According to a resent YouGov survey, 52% of the global population are usually trying to lose weight. It's therefore no surprise that a large proportion of those people are often looking for ways to help boost their weight loss journey, through the use of supplements claiming to do just that.
Ever felt tempted to click 'Buy Now' on those flashy online ads promising quick weight loss solutions with a "magic pill" or a "supercharged metabolism booster"? Yeah, us too. So, we figured it's high time we separate fact from fiction. Let's get into the nitty-gritty on the most talked-about ingredients in popular weight loss supplements.
We've all heard that green tea is the go-to for a metabolism kick. But do you ever feel a bit queasy after sipping it, especially on an empty stomach? Us too! But does that mean it's working its magic? Well, some research does suggest it might give you a slight edge in burning fat, particularly if you're overweight. But here's the catch: these studies usually focus on green tea extract, not the drink itself. So while it could have a minor impact, it's not a game-changer.
Caffeine does more than just save you from Monday morning blues; it actually gives your metabolism a bit of a jolt. You know that feeling when you're so caffeinated you could run a marathon? That's caffeine boosting your central nervous system. But tread lightly! While a moderate dose can rev up your fat burn, having too much can lead to some not-so-great side effects. Plus, your body gets used to caffeine over time, making it less effective.
Remember when raspberry ketones were all the rage a few years back? This compound is naturally found in raspberries and other fruits, but the amounts in supplements are usually synthesized in a lab. Spoiler alert: there's minimal evidence supporting its weight loss claims. Most studies have been conducted on mice, and the human studies that do exist usually involve other compounds, making it tough to know if raspberry ketones are the real deal.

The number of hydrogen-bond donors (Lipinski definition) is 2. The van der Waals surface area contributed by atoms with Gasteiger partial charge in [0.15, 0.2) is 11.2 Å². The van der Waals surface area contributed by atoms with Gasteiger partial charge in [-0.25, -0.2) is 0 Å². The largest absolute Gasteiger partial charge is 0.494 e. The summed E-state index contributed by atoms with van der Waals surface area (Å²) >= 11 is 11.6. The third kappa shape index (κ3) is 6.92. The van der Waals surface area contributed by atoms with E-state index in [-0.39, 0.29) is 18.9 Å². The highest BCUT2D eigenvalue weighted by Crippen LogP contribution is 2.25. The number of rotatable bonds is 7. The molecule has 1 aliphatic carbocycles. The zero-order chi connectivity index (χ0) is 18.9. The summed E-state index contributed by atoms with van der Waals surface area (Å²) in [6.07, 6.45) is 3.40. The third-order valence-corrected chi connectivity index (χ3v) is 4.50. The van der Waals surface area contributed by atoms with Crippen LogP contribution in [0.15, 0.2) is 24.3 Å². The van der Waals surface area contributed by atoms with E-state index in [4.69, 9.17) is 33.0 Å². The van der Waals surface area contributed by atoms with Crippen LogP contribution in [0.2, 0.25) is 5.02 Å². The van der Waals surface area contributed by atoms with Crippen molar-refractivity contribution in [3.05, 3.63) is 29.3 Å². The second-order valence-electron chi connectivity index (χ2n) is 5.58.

CLA is a fatty acid found in dairy and meats that's been touted as a weight loss gem. While some studies back its potential benefits, others say it's a bust. The consensus? Any weight loss effects from CLA are pretty minor and probably won't make a big difference in the long run.
The Apple Cider Vinegar diet swears by a daily shot to curb your appetite and boost weight loss. But here’s the thing: most studies focus on acetic acid, not specifically apple cider vinegar. So, it's tough to say if it really helps with weight loss. A few studies do hint at some minor benefits, but take those findings with a grain of salt.
Yeah, it sounds like something your grandma might put in her marmalade, but this citrus fruit contains synephrine, a compound that’s been linked to weight loss. But hold up! There's not enough solid evidence to back this up, and some safety concerns exist, including the potential for anxiety and high blood pressure.
Look, there's no silver bullet for weight loss. Sure, some ingredients might offer minor boosts, but they won't replace a balanced diet and regular exercise. The most effective path to weight loss is good ol' diet and exercise. While some supplements might fit into a balanced lifestyle, they're not gonna be your golden ticket to dropping pounds.
Nutritionist Emma White (ANutr), MSc Human Nutrition is passionate about how food science applies to the human body, and how the nutrients in what we eat affect us and ultimately have an impact on our health.